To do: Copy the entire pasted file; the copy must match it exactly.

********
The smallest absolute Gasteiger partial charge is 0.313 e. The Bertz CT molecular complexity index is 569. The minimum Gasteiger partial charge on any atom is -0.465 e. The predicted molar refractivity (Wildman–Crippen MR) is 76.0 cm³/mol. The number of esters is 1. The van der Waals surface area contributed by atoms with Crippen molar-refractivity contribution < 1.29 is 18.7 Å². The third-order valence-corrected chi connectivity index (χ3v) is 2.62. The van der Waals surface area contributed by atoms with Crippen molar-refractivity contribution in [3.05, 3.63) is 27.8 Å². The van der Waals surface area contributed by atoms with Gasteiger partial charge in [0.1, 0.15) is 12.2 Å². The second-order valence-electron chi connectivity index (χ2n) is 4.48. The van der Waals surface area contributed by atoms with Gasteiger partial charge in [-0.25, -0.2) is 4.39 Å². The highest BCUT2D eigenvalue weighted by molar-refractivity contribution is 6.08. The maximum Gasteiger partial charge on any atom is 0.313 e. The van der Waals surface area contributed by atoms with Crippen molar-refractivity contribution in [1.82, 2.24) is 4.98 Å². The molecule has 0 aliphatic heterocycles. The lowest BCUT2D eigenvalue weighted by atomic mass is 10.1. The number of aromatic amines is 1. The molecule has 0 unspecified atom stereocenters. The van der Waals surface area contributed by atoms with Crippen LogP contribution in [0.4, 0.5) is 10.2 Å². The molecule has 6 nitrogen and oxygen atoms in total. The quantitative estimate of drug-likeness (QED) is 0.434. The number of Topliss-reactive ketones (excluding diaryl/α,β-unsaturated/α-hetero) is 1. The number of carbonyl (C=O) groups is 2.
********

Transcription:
The smallest absolute Gasteiger partial charge is 0.313 e. The Bertz CT molecular complexity index is 569. The minimum Gasteiger partial charge on any atom is -0.465 e. The predicted molar refractivity (Wildman–Crippen MR) is 76.0 cm³/mol. The number of esters is 1. The van der Waals surface area contributed by atoms with Crippen molar-refractivity contribution < 1.29 is 18.7 Å². The third-order valence-corrected chi connectivity index (χ3v) is 2.62. The van der Waals surface area contributed by atoms with Crippen molar-refractivity contribution in [3.05, 3.63) is 27.8 Å². The van der Waals surface area contributed by atoms with Gasteiger partial charge in [0.1, 0.15) is 12.2 Å². The second-order valence-electron chi connectivity index (χ2n) is 4.48. The van der Waals surface area contributed by atoms with Gasteiger partial charge in [-0.25, -0.2) is 4.39 Å². The highest BCUT2D eigenvalue weighted by molar-refractivity contribution is 6.08. The maximum Gasteiger partial charge on any atom is 0.313 e. The van der Waals surface area contributed by atoms with Crippen molar-refractivity contribution in [1.82, 2.24) is 4.98 Å². The molecule has 0 aliphatic heterocycles. The lowest BCUT2D eigenvalue weighted by atomic mass is 10.1. The number of aromatic amines is 1. The molecule has 0 unspecified atom stereocenters. The van der Waals surface area contributed by atoms with Crippen LogP contribution in [0.4, 0.5) is 10.2 Å². The molecule has 6 nitrogen and oxygen atoms in total. The quantitative estimate of drug-likeness (QED) is 0.434. The number of Topliss-reactive ketones (excluding diaryl/α,β-unsaturated/α-hetero) is 1. The number of carbonyl (C=O) groups is 2.